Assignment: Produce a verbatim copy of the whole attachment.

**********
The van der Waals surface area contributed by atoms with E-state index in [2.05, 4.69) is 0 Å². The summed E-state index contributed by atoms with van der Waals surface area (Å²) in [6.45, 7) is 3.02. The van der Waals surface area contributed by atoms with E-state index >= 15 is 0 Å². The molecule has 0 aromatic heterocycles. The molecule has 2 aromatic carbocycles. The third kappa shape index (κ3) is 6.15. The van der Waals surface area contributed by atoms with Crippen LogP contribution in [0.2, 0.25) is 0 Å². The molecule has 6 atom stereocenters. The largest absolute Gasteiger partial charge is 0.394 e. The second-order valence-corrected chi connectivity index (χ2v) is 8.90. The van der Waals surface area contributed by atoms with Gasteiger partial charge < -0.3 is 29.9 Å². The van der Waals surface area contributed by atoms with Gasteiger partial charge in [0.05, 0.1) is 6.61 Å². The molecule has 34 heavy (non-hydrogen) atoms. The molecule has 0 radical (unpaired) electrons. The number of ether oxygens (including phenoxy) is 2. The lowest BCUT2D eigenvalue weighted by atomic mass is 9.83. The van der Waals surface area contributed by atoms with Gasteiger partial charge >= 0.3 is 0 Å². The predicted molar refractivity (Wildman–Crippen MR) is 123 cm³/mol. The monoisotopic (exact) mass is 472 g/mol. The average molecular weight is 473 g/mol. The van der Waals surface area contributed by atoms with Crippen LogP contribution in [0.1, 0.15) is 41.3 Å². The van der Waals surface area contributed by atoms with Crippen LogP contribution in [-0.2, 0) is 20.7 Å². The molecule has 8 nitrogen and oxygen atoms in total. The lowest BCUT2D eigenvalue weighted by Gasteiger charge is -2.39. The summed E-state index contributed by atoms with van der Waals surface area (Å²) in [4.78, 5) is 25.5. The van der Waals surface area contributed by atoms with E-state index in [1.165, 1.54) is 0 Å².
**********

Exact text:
The van der Waals surface area contributed by atoms with E-state index in [2.05, 4.69) is 0 Å². The summed E-state index contributed by atoms with van der Waals surface area (Å²) in [6.45, 7) is 3.02. The van der Waals surface area contributed by atoms with E-state index >= 15 is 0 Å². The molecule has 0 aromatic heterocycles. The molecule has 2 aromatic carbocycles. The third kappa shape index (κ3) is 6.15. The van der Waals surface area contributed by atoms with Crippen LogP contribution in [0.2, 0.25) is 0 Å². The molecule has 6 atom stereocenters. The largest absolute Gasteiger partial charge is 0.394 e. The second-order valence-corrected chi connectivity index (χ2v) is 8.90. The van der Waals surface area contributed by atoms with Gasteiger partial charge < -0.3 is 29.9 Å². The van der Waals surface area contributed by atoms with Gasteiger partial charge in [0.05, 0.1) is 6.61 Å². The molecule has 34 heavy (non-hydrogen) atoms. The molecule has 0 radical (unpaired) electrons. The number of ether oxygens (including phenoxy) is 2. The lowest BCUT2D eigenvalue weighted by atomic mass is 9.83. The van der Waals surface area contributed by atoms with Gasteiger partial charge >= 0.3 is 0 Å². The predicted molar refractivity (Wildman–Crippen MR) is 123 cm³/mol. The monoisotopic (exact) mass is 472 g/mol. The average molecular weight is 473 g/mol. The van der Waals surface area contributed by atoms with Crippen LogP contribution in [0.1, 0.15) is 41.3 Å². The van der Waals surface area contributed by atoms with Crippen LogP contribution in [-0.2, 0) is 20.7 Å². The molecule has 8 nitrogen and oxygen atoms in total. The lowest BCUT2D eigenvalue weighted by Gasteiger charge is -2.39. The summed E-state index contributed by atoms with van der Waals surface area (Å²) in [4.78, 5) is 25.5. The van der Waals surface area contributed by atoms with E-state index in [1.165, 1.54) is 0 Å².